Performance Conversations aren’t easy.

They are probably one of the most challenging parts of your role as a manager.

Our third and final instalment of the Painless Performance Conversations series is a 6 Step Performance Conversation Model to build your tool kit of skills and put them into action.

View the video below or click here if you missed part 2, or click here if you missed part 1.

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[Video Transcript Below]


6 Step Performance Conversations Model

1 – Explain the Situation management,skills,recruit,interview,performance conversations

Start with an effective opener where you engage the other person’s interest, and invite a response from them.

This allows their brain to classify what the situation is all about.

Then you talk about the facts, use examples, and be concise.

Ask for their view.  For example:

“What do you think about that?” or “How do you feel about that?”

Then talk to them briefly about the effect, or impact this situation has on their behaviour.

Discuss the gap between what is actually happening, and what is expected, and ask for their view again.  What do they think or feel? 

It’s important to keep them engaged and involved the whole way through. Keep their brain really active.

2 – Listen to Understand 

Failing to listen, really listen, is one of the biggest mistakes managers make.

When I’m coaching or watching people in role plays, especially when emotions are running high, listening is the skill that most managers fail to use.

It’s one of your most powerful skills as a leader.

To listen effectively, ensure you paraphrase your understanding of what is being said.  One of the other benefits of doing this, is it also buys your brain some time. It can help settle you.

Listen, paraphrase back, and reflect their emotions too, if that’s appropriate.

Clarify and summarise what is being discussed.

Guide the conversation forward by asking open questions to identify options or ideas.

3 – Explore Options performance conversations

Ask them to share their ideas and perspectives.

Just frame your questions with boundaries around what’s possible and what’s not. For example, budget or time constraints.

Use plural nouns.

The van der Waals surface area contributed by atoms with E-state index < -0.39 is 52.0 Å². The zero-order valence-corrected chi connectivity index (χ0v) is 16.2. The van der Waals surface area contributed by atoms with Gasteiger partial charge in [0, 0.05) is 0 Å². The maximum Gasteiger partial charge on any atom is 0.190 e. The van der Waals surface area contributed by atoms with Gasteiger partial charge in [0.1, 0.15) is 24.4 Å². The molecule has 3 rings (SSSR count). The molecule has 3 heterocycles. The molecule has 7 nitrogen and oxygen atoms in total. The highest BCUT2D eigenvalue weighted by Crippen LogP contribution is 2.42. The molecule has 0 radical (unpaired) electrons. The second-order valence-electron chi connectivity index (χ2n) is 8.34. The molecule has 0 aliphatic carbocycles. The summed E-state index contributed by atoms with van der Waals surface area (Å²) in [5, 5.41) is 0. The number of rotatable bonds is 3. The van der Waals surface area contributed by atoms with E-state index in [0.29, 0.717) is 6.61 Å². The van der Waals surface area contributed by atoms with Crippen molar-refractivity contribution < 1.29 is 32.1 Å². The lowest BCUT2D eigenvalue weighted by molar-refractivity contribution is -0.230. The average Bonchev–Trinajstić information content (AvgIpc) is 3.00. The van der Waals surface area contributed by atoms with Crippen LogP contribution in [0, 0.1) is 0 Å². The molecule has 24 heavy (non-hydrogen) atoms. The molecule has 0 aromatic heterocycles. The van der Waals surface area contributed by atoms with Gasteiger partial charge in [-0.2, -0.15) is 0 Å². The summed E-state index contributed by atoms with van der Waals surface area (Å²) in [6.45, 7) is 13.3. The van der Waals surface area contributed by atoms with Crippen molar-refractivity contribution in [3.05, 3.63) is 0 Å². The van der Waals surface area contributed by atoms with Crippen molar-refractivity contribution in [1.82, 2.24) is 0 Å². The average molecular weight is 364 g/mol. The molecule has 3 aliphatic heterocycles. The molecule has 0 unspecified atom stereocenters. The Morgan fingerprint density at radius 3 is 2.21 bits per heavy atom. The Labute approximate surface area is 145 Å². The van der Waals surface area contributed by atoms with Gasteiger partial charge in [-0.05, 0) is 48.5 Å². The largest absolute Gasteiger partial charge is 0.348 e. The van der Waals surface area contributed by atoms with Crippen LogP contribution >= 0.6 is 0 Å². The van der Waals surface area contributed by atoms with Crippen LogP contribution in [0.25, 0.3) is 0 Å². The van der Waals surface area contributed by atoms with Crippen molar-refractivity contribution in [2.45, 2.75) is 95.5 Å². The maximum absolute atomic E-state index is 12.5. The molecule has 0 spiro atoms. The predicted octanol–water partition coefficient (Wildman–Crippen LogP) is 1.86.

Ask questions like, “What ideas do you have?” or “What concerns do you have?” “What suggestions do you have?”

Don’t just say, “What idea do you have?”

Use plural nouns and exploratory language. Incorporate “might”, and “possibly”, and “perhaps”.

This sort of vocabulary is really important. It gives them a sense that you’re open to suggestions and exploring together.

Discuss the ideas and alternatives that come up and begin to get agreement on something.

Even if it’s a basic principle or high-level expectation. You really want to get a feeling of commitment.

4 – Move Toward Solutions 

Always use what, and how questions, not why.

We’re focusing on what’s possible and do-able, then reality checking those solutions.

It’s almost like the funnel is wide when we’re exploring options in step 3, and now we’re narrowing down and really getting a sense of what you will realistically do going forward.

Making sure that you have ownership of the solution by them. That is so important for them to make progress.

They are much more likely to implement their solution, than your solution!

5 – Find Agreement performance conversations

What will you ask to clarify agreement?

You may need to do this a couple of times.

This has got something to do with the way our brain works.

You need to be specific and clear about your expectations of what needs to be done, by who, and when.

Agree on the next steps. Then re-state your commitments to them.

6 – Express Confidence

What will you say to convey your confidence and belief in their ability to resolve this, and meet your expectations?

Obviously, this needs to be sincere.

Final Note

I’ve used this model to expand 2 areas of the BEAF model; the Engage and Action section, from the Great Managers Academy.

Because this is where I see a lot of people struggle.

I often see managers struggling with listening skills, and not applying them effectively.

Then I see them fall into the trap of asking closed questions, rather than open questions.

Closed questions will happen to us by default when emotions are running high and we’re not managing our emotions well.

Think about these Performance Conversations skills as a support system for you.

If you listen, this will help you manage your emotions.

If you ask good questions, this will get the other person thinking and contributing.

research,thoughts,goals,performance conversatiionsThey’re very powerful, very valuable skills.

The other mistake that I see managers make is thinking they have to respond to every question or comment the other person makes.

Often in a Performance Conversation, the other person will be trying to “bait” you.

They’ll be throwing furphies, off on a tangent, and off you go following every little thing they throw at you.

You do not need to answer every single question or comment they make! Sometimes you need to sit quietly and just let it land.

Remember that you must work with what is going on right in front of you.

Your Performance Conversations may not always be a neat linear process, like the 6 steps I’ve just taken you through and you might need to go backwards and forwards as necessary.

This is why a script or reams of notes just don’t work.

I hear people say, “But I made loads of notes before that conversation!”

You only need your notes about the facts and examples, but then you need to be able to work in real-time with what’s going on in front of you.

You need to stay very present and use the toolkit of Critical Conversation skills you learn in the Great Managers Academy.


I’ve adapted this model from Marnie Green’s book, Painless Performance Conversations, as well as content from the Great Managers® Academy.

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